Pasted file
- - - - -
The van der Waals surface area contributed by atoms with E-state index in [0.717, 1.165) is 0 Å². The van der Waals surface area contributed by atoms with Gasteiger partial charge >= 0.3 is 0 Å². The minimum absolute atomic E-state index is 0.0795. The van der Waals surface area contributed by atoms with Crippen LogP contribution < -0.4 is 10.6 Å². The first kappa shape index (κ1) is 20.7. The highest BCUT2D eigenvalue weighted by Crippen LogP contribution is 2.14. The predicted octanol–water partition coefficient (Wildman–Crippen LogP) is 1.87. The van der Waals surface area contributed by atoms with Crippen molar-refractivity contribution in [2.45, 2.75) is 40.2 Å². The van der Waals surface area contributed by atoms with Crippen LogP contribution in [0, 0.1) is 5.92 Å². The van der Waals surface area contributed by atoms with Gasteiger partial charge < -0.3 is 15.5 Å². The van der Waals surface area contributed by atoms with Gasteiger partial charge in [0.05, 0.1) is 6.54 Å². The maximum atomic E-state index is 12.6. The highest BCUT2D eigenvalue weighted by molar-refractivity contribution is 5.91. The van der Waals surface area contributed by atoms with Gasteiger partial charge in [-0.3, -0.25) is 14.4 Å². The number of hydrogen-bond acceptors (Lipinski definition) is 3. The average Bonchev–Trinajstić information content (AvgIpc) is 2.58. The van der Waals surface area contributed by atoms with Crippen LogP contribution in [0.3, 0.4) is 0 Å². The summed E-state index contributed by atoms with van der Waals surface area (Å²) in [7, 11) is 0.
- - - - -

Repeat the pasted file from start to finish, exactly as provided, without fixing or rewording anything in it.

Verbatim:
The van der Waals surface area contributed by atoms with E-state index in [0.717, 1.165) is 0 Å². The van der Waals surface area contributed by atoms with Gasteiger partial charge >= 0.3 is 0 Å². The minimum absolute atomic E-state index is 0.0795. The van der Waals surface area contributed by atoms with Crippen LogP contribution < -0.4 is 10.6 Å². The first kappa shape index (κ1) is 20.7. The highest BCUT2D eigenvalue weighted by Crippen LogP contribution is 2.14. The predicted octanol–water partition coefficient (Wildman–Crippen LogP) is 1.87. The van der Waals surface area contributed by atoms with Crippen molar-refractivity contribution in [2.45, 2.75) is 40.2 Å². The van der Waals surface area contributed by atoms with Crippen LogP contribution in [0, 0.1) is 5.92 Å². The van der Waals surface area contributed by atoms with Gasteiger partial charge < -0.3 is 15.5 Å². The van der Waals surface area contributed by atoms with Gasteiger partial charge in [0.05, 0.1) is 6.54 Å². The maximum atomic E-state index is 12.6. The highest BCUT2D eigenvalue weighted by molar-refractivity contribution is 5.91. The van der Waals surface area contributed by atoms with Gasteiger partial charge in [-0.3, -0.25) is 14.4 Å². The number of hydrogen-bond acceptors (Lipinski definition) is 3. The average Bonchev–Trinajstić information content (AvgIpc) is 2.58. The van der Waals surface area contributed by atoms with Crippen LogP contribution in [0.3, 0.4) is 0 Å². The summed E-state index contributed by atoms with van der Waals surface area (Å²) in [7, 11) is 0.